See what I mean about Pandora’s Box now? Read Wyden’s tweet again after listening to the Wheeler interview. With the release of the memo, it appears Nunes is crossing a line that should’ve been crossed a long time ago. Congress has been far too subservient to whatever intelligence agencies tell them to do, thus hiding all sorts of criminality and unconstitutional practices from the American public.

Glenn Greenwald highlighted this in a recent article titled, Republicans Have Four Easy Ways to #ReleaseTheMemo — and the Evidence for It. Not Doing So Will Prove Them to Be Shameless Frauds, in which he notes:

According to the procedural rules of both houses of Congress, their intelligence committees can declassify material in their possession if the committee votes that such declassification would be in the public interest. It is then declassified after five days unless the president formally objects. If the president does object, the full chamber votes on the question.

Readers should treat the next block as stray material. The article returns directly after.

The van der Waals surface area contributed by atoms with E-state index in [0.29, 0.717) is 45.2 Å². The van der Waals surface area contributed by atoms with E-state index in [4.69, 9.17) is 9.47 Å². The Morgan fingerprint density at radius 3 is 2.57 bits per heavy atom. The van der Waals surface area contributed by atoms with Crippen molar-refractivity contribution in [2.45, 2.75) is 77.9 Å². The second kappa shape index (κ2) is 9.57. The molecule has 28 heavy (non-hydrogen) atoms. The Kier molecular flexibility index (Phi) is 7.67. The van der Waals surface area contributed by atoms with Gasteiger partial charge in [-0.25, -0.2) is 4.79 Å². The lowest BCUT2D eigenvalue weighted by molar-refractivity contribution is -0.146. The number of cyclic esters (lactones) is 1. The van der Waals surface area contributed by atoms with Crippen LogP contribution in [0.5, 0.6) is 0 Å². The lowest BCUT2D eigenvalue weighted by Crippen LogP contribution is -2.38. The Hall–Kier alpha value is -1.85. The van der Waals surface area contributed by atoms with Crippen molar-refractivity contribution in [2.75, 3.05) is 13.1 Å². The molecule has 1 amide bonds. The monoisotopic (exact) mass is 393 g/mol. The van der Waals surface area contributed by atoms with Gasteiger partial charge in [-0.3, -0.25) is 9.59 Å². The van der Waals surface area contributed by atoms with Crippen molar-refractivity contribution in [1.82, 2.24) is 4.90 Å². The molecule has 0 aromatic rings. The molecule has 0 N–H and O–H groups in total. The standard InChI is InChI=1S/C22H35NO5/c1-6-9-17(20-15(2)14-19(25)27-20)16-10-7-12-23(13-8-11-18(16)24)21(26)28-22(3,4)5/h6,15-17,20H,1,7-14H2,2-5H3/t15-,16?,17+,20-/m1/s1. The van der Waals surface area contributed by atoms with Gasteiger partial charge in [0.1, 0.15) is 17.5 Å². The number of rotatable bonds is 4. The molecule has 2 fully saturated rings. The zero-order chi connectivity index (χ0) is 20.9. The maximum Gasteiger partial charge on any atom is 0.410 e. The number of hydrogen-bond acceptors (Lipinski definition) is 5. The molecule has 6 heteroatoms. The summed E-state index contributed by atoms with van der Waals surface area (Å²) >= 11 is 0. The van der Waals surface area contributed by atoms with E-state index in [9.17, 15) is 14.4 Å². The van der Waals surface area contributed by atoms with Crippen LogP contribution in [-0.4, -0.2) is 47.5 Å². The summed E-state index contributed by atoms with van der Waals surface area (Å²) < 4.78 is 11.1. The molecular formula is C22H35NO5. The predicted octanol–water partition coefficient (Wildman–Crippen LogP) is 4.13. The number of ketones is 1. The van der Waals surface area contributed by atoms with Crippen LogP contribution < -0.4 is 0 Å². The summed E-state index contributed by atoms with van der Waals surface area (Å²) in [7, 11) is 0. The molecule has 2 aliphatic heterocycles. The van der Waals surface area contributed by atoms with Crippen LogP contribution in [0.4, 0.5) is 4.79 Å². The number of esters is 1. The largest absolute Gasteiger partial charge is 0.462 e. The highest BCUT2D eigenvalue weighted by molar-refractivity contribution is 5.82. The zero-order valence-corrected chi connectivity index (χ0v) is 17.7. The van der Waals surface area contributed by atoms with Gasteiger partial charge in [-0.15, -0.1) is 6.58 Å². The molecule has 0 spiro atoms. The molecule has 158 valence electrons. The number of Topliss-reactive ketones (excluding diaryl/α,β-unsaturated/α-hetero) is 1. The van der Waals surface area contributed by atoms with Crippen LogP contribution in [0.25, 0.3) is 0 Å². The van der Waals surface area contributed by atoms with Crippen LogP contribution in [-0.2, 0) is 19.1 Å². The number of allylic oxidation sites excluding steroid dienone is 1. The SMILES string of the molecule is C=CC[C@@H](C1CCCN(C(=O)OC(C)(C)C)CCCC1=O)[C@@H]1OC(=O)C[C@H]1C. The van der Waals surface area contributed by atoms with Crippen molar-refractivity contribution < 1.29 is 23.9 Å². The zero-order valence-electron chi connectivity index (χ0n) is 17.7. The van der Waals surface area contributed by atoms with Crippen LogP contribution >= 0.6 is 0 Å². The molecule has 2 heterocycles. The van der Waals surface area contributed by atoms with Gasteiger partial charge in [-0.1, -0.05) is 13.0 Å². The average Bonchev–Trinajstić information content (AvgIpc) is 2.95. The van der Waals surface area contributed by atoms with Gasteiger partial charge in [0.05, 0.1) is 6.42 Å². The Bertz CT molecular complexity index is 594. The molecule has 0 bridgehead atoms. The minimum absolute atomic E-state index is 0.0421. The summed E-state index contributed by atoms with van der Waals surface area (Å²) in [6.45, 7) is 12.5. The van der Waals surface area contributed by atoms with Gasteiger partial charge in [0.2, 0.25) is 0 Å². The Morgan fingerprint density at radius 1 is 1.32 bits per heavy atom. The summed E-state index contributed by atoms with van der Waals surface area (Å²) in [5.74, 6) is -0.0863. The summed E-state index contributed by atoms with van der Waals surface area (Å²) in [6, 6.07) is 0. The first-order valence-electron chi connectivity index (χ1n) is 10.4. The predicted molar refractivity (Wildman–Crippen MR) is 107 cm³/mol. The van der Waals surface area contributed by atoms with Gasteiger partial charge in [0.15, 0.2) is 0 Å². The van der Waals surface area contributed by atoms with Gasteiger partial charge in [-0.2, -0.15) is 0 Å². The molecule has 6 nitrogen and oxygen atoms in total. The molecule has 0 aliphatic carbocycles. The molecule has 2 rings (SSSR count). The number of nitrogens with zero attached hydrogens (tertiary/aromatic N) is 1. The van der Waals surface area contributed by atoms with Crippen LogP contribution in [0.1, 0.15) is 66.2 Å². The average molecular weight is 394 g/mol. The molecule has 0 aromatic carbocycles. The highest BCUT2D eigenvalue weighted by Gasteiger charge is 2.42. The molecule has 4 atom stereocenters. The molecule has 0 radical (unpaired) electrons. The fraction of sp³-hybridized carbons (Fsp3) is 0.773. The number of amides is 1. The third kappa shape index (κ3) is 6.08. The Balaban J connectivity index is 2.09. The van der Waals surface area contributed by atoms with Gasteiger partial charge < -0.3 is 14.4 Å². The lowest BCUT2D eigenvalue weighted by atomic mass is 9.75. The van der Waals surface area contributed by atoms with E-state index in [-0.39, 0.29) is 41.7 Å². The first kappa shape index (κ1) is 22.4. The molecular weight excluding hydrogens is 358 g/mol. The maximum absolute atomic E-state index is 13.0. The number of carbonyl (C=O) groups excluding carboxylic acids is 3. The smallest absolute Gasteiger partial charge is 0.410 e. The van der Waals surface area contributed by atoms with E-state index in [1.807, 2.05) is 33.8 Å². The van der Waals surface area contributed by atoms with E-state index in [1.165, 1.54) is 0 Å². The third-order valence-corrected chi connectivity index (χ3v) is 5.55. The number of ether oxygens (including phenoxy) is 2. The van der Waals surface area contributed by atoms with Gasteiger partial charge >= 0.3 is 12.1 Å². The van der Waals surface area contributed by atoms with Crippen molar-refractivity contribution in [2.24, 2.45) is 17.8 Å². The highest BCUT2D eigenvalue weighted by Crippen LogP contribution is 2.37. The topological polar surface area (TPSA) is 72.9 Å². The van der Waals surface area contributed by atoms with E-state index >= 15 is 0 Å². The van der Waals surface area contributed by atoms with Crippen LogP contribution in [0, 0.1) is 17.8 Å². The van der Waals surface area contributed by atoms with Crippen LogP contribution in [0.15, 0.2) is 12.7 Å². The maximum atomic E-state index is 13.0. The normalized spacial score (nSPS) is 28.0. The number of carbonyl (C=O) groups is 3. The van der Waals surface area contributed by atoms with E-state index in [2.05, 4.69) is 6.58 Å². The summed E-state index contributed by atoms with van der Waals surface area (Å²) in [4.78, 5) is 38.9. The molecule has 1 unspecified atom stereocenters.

It is true that – in a measure of how embarrassingly deferential Congress is to the executive branch – neither the House nor the Senate intelligence committees has ever utilized this power, so it’s impossible to know how this gambit would play out in practice. But if Trump refused to release proof of the Obama administration’s misdeeds, congressional Republicans should have a straightforward way to overrule him.

The big question is, will a release of this memo break the seal and result in Congress being less deferential to intel agencies and the President in the future? Only time will tell, but that would be a good thing for transparency.

I also like the fact that Greenwald took Wyden to task on Twitter.

This is precisely the sort of pressure all of us should be putting on Congress.

As Julian Assange accurately noted last summer:

“The overwhelming majority of information is classified to protect political security, not national security.”

Enough secrets, we deserve to know just low lawless our government is.